What does it mean to do wrong, when no one punishes you? A smart and unflinching look at friendship, the nature of entitlement, and growing up in the heartland. Paige Sheridan has the perfect life. She's pretty, rich, and popular, and her spot on the homecoming court is practically guaranteed. But when a night of partying ends in an it-could-have-been-so-much worse crash, everything changes. Her best friends start ignoring her, her boyfriend grows cold and distant, and her once-adoring younger sister now views her with contempt. The only bright spot is her creative writing class, led by a charismatic new teacher who encourages students to be true to themselves. But who is Paige, if not the homecoming princess everyone expects her to be? In this arresting and witty debut, a girl who was once high-school royalty must face a truth that money and status can't fix, and choose between living the privileged life of a princess, or owning up to her mistakes and giving up everything she once held dear.
The Princesses of IowaFeatured
I read the prologue of The Princesses of Iowa and immediately connected to it. M. Molly Backes writing style – kind of rambly and flowy like the narrator is saying it all in one breath is so ME. That is how I think. So I loved connecting to The Princesses of Iowa on that level.
But MAN what an emotionally draining book. I was tense from the get-go – car accidents, suspected cheating boyfriend, psycho parents, and then BAM all this even more intense stuff happened and I literally could not catch my breath while reading The Princesses of Iowa. I had to keep reading and more stuff kept happening and nothing was going right and even after I put it down, I was super tense and down in the dumps.
The ending to The Princesses of Iowa was uplifting and hopeful, which I approved of, but even after finishing it, I just couldn’t shake the feelings from my mind.
But the issues discussed in The Princesses of Iowa are SO IMPORTANT. Drunk driving, cheating boyfriends, verbally and otherwise abusive parents, rampaging homophobia – it ALL goes down in this book.
What I guess I’m trying to say is – The Princesses of Iowa by M. Molly Backes does not shy away from the tough topics. It’s tough to take and you’ll be holding your breath through parts of it, so definitely have a lighter book ready to read next. But don’t skip The Princesses of Iowa. Definitely worth a read.
(Also, I would just like to point out that since writing this review, I’ve read a couple of reviews describing The Princesses of Iowa as being uplifting and etc. SO even though it was so emotionally draining to me, you could totally have the opposite reaction.)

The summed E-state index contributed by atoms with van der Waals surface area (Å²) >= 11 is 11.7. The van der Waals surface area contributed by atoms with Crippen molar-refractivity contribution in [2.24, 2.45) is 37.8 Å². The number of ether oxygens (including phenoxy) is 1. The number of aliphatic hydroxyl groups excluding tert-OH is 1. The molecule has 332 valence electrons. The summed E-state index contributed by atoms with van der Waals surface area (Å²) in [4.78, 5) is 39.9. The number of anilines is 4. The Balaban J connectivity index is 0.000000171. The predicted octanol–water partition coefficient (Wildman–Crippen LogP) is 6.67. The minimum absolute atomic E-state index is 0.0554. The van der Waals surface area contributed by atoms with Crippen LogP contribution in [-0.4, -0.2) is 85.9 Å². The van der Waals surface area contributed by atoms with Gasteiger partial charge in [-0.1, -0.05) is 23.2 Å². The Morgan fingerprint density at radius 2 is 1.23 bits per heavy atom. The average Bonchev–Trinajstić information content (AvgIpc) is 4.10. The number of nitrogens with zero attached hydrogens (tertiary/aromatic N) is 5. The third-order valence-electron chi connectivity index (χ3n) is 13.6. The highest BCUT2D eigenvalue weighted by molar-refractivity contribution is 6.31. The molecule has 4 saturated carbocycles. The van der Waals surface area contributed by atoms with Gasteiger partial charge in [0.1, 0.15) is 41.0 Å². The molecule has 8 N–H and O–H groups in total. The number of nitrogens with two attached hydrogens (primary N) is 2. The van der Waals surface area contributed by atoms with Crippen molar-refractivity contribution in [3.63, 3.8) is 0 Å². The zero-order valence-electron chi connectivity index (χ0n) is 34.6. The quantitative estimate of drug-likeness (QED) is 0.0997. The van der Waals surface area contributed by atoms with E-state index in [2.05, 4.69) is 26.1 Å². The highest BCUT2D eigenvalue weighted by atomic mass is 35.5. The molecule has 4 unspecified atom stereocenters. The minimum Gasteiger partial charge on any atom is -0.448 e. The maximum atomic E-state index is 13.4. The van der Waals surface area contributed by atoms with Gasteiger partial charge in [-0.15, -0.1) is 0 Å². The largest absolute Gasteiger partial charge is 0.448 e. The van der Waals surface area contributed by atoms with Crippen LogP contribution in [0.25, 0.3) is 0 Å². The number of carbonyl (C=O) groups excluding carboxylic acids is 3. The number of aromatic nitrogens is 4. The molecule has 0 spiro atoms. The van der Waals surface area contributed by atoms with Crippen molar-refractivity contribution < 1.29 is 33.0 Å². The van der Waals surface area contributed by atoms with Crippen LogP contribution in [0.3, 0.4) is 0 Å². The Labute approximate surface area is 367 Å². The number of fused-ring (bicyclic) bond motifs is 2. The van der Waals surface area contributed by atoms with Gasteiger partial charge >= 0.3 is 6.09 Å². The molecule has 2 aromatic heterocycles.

I remember looking at the cover and thinking someone is driving away from a life they can't handle anymore.
I remember not being able to put the book down because I needed to know that Paige wasn't going to keep screwing up her life!
I remember wishing we had a creative writing teacher like Mr. Tremont so it would be easier to write the review.
So any of you that have read The Princesses of Iowa will totally get what I just wrote!! For those of you who haven't....you will!!
Paige, Nikki, and Lacey....rich, beautiful, spoiled, and totally out of control...until one night when their entire world turns upside down. Their friendship will never be the same, even if they can find a way to keep it together. But from the first day of their senior year, the year they've anticipated and have been groomed for, it's obvious that more was wrecked on that one night last spring, than their car and their bodies.
Paige isn't sure who she is anymore or what she wants, but she knows what is expected of her, and how she's supposed to play the part. Through most of The Princesses of Iowa Paige struggles with finding herself. She no longer fits into the clique, nor does she want to, but she battles this knowing that it's what's expected of her, especially since her younger sister 'Mirror' has no interest in being a princess.
Lacey's world is falling apart and she's kept Paige in the dark about it all, causing their friendship to suffer. The accident left her with a limp, and having to use a cane, while her parent's marriage is falling apart. The one person she's turned to all summer, Jake. Not just a guy, but the boyfriend of her lifelong friend, Paige.
Nikki seems to be the glue that binds the trio together. Battling with guilt from accident, she takes a stand against Drunk Driving, throwing herself into the cause.
Stepping up to save Paige are Shanti, Ethan, and Mr. Tremont and his creative writing class. But what will Paige choose? Will she choose a scripted life by continuing to forget what really happened and sweeping secrets into the closet? Will she continue in a relationship that to the outside world is perfect? Or will she listen to her heart and accept what is real in her life?
I give The Princesses of Iowa 4 out of 5 stars. It's a book I couldn't put down. I battled for Paige's heart to win out. I battled for her to do the right thing. I saw pieces of everyday teens in the pages of this book: Athletes having to live up to expectations; Popular girls playing the game; Partying and drinking leading to poor decisions. Other issues pop up in the book as well, such as divorce and gay rights. I highly recommend the reading The Princesses of Iowa for grades 9 and up. There is quite a bit of language and mature situations.
FTC required disclaimer: I received this book from the publisher. I did not receive monetary compensation for this review.
Easy to relate to the characters.